Fortunately it was not a heart attack...and now he's healthier than most health club babyboomers and he still gets nice and ticked off in traffic!

We always ate dinner as a matter what anybody's mood was...Leave it to Beaver may have left the building....but head of household was "in da house"

My dad is not a schmoozer or a networker...but he'll talk about anything with anybody..he doesn't care if he get's a business card out of it or not..he just likes people and likes to talk with 'em. Now that I think of it....I'm not much of a buttkisser either....(you'll have to check with some of my former bosses on that one)

My Dad has always been proud of us...even when we got our butt anything.

As long as we told the truth My dad would tell a principle to take a flyin leap...but on the other hand he also told teachers "feel free to knock the crud out of Kenny or Keith if they give you any lip'

We always had someone to throw us a football , a baseball, or carve a pinewood derby car with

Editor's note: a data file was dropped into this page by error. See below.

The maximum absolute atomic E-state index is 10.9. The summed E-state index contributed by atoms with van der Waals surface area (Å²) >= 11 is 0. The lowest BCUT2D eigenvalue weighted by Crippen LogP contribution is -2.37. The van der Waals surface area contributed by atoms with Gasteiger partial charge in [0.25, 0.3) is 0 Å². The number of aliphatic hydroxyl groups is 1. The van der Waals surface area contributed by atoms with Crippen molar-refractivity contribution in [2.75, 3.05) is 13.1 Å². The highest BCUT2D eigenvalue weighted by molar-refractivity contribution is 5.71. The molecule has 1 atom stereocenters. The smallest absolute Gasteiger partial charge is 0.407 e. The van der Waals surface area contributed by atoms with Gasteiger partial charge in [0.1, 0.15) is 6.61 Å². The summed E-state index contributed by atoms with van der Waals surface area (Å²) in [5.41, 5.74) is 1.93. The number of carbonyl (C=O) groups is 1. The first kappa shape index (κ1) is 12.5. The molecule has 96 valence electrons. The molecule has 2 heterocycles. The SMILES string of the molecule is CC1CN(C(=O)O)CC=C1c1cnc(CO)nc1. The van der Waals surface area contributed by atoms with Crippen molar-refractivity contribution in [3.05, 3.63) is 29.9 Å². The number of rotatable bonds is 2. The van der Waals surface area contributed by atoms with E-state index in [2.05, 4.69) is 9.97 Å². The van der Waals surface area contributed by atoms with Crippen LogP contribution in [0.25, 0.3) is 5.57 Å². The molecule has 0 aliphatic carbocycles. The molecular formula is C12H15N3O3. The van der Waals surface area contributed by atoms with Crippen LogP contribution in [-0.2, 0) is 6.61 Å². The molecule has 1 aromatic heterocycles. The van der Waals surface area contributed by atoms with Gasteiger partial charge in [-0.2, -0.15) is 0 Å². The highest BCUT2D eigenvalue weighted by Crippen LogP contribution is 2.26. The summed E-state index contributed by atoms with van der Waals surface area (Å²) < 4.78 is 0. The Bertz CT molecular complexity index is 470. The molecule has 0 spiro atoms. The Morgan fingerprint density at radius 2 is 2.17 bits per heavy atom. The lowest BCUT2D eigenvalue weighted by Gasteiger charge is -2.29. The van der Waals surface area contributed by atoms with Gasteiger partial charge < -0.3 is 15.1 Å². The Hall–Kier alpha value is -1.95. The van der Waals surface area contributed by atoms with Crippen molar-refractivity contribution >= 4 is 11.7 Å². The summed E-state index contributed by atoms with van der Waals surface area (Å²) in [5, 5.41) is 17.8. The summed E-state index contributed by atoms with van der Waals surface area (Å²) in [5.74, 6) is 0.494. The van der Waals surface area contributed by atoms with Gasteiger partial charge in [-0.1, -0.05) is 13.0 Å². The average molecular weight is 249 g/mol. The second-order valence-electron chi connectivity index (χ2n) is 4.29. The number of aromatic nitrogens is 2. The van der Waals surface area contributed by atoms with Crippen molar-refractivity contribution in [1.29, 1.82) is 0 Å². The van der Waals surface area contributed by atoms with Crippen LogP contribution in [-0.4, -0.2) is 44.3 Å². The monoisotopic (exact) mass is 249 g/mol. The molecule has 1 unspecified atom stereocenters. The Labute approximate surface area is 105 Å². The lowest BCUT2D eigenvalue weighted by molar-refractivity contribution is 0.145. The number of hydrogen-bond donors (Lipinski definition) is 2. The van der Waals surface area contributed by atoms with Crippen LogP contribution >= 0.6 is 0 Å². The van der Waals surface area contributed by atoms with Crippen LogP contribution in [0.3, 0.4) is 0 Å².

...and he did it at the end of his construction day-he'd just take off his work shoes and put on sneakers.....

I built sets in the drama club...and mine rocked....because My dad & I could build stuff

My father would say: at the end of the day those two arms hanging from your body(the ones he never ripped off) and your brain will get you the job......sooner or later "who you know will only get you so far...and even they'll see if you know or don't know your stuff"

Once at football camp,it was helmuts only this practice- I knew these two guys were gonna probably kick my butt after the game,
..I was scared the whole dad's advice: "whatever you do don't take off your helmut and hit the biggest guy first" They should of kept their helmuts on....especially the tall guy. lol